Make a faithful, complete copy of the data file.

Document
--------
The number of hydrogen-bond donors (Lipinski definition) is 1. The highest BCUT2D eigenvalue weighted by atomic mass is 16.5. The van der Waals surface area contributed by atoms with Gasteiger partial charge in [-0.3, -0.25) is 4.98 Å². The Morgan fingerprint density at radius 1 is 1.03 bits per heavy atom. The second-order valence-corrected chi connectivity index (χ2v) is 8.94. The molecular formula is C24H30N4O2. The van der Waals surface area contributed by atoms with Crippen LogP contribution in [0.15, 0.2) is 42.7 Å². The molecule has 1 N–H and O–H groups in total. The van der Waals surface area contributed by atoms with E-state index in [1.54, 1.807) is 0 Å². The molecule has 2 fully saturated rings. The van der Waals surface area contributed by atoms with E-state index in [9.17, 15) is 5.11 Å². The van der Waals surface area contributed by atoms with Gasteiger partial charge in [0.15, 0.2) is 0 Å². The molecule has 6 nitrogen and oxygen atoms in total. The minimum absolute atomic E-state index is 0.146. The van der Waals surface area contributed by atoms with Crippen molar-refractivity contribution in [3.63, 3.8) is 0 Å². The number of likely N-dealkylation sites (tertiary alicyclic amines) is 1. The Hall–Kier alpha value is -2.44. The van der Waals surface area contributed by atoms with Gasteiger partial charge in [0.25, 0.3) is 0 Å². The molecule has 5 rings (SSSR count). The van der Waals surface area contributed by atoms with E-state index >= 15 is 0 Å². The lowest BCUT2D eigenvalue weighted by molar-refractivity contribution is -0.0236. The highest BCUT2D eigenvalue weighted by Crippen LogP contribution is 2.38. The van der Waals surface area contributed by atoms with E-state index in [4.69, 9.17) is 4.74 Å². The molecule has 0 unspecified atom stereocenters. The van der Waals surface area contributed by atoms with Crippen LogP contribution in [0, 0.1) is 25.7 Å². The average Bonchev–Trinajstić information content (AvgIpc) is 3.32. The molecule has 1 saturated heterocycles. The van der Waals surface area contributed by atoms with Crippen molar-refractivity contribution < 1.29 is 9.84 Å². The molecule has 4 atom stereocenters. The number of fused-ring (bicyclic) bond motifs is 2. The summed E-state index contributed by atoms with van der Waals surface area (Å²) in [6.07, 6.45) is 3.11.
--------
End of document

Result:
The number of hydrogen-bond donors (Lipinski definition) is 1. The highest BCUT2D eigenvalue weighted by atomic mass is 16.5. The van der Waals surface area contributed by atoms with Gasteiger partial charge in [-0.3, -0.25) is 4.98 Å². The Morgan fingerprint density at radius 1 is 1.03 bits per heavy atom. The second-order valence-corrected chi connectivity index (χ2v) is 8.94. The molecular formula is C24H30N4O2. The van der Waals surface area contributed by atoms with Crippen LogP contribution in [0.15, 0.2) is 42.7 Å². The molecule has 1 N–H and O–H groups in total. The van der Waals surface area contributed by atoms with E-state index in [1.54, 1.807) is 0 Å². The molecule has 2 fully saturated rings. The van der Waals surface area contributed by atoms with E-state index in [9.17, 15) is 5.11 Å². The van der Waals surface area contributed by atoms with Gasteiger partial charge in [0.15, 0.2) is 0 Å². The molecule has 6 nitrogen and oxygen atoms in total. The minimum absolute atomic E-state index is 0.146. The van der Waals surface area contributed by atoms with Crippen molar-refractivity contribution in [3.63, 3.8) is 0 Å². The number of likely N-dealkylation sites (tertiary alicyclic amines) is 1. The Hall–Kier alpha value is -2.44. The van der Waals surface area contributed by atoms with Gasteiger partial charge in [0.25, 0.3) is 0 Å². The molecule has 5 rings (SSSR count). The van der Waals surface area contributed by atoms with E-state index >= 15 is 0 Å². The lowest BCUT2D eigenvalue weighted by molar-refractivity contribution is -0.0236. The highest BCUT2D eigenvalue weighted by Crippen LogP contribution is 2.38. The van der Waals surface area contributed by atoms with E-state index in [4.69, 9.17) is 4.74 Å². The molecule has 0 unspecified atom stereocenters. The van der Waals surface area contributed by atoms with Crippen LogP contribution in [0, 0.1) is 25.7 Å². The average Bonchev–Trinajstić information content (AvgIpc) is 3.32. The molecule has 1 saturated heterocycles. The van der Waals surface area contributed by atoms with Crippen molar-refractivity contribution < 1.29 is 9.84 Å². The molecule has 4 atom stereocenters. The number of fused-ring (bicyclic) bond motifs is 2. The summed E-state index contributed by atoms with van der Waals surface area (Å²) in [6.07, 6.45) is 3.11.